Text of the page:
To celebrate 20 years of international collaboration, the European Space Agency has released this 15-minute video, which is the longest time-lapse continuous shot.
Captured by German astronaut Alexander Gerst, the time-lapse takes you on two trips around the world with labels indicating countries crossing the frame. Traveling at 28,800 km / h, it takes only 90 minutes to the station to orbit the Earth. 21,375 individual photos taken on October 6 are entered in the video, which is read 12.5 times faster than in real time.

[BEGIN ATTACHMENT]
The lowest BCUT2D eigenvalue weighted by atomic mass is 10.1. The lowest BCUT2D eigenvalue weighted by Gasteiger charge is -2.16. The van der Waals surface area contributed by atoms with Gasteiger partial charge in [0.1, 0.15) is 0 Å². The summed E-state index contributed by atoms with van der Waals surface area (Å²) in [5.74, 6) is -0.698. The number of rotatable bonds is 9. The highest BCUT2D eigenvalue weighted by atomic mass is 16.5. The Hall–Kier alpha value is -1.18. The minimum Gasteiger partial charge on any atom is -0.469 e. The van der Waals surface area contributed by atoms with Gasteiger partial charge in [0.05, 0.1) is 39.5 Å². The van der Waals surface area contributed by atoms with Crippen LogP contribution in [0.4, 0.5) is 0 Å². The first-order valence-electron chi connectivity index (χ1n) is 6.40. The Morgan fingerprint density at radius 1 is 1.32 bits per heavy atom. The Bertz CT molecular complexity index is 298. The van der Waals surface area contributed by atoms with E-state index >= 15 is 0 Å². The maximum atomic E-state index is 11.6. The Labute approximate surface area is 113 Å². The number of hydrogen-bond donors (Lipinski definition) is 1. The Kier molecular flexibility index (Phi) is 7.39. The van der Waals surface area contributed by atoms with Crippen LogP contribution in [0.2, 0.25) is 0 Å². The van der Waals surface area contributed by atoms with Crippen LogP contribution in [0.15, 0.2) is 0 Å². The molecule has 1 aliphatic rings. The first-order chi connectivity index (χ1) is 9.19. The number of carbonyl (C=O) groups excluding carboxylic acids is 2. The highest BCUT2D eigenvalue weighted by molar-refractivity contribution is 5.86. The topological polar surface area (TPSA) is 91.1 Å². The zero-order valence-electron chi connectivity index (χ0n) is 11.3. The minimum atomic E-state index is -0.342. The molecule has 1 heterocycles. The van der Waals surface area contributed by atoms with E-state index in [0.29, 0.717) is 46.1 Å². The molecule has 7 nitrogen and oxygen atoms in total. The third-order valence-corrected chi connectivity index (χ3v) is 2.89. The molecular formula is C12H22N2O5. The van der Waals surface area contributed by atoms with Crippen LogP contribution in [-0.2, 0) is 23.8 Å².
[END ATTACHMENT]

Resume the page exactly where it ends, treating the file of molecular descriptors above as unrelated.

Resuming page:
A world map in the corner of the frame also provides a useful indication of the current position of the International Space Station and daylight on Earth.
"Many flashes of light can be seen at night around 2 o'clock, they are lightning flashes and a common phenomenon on our planet," writes ESA. "One can see stars rising above the horizon through the faint glow of the atmosphere still illuminated by the sun."
(via ESA via The Verge)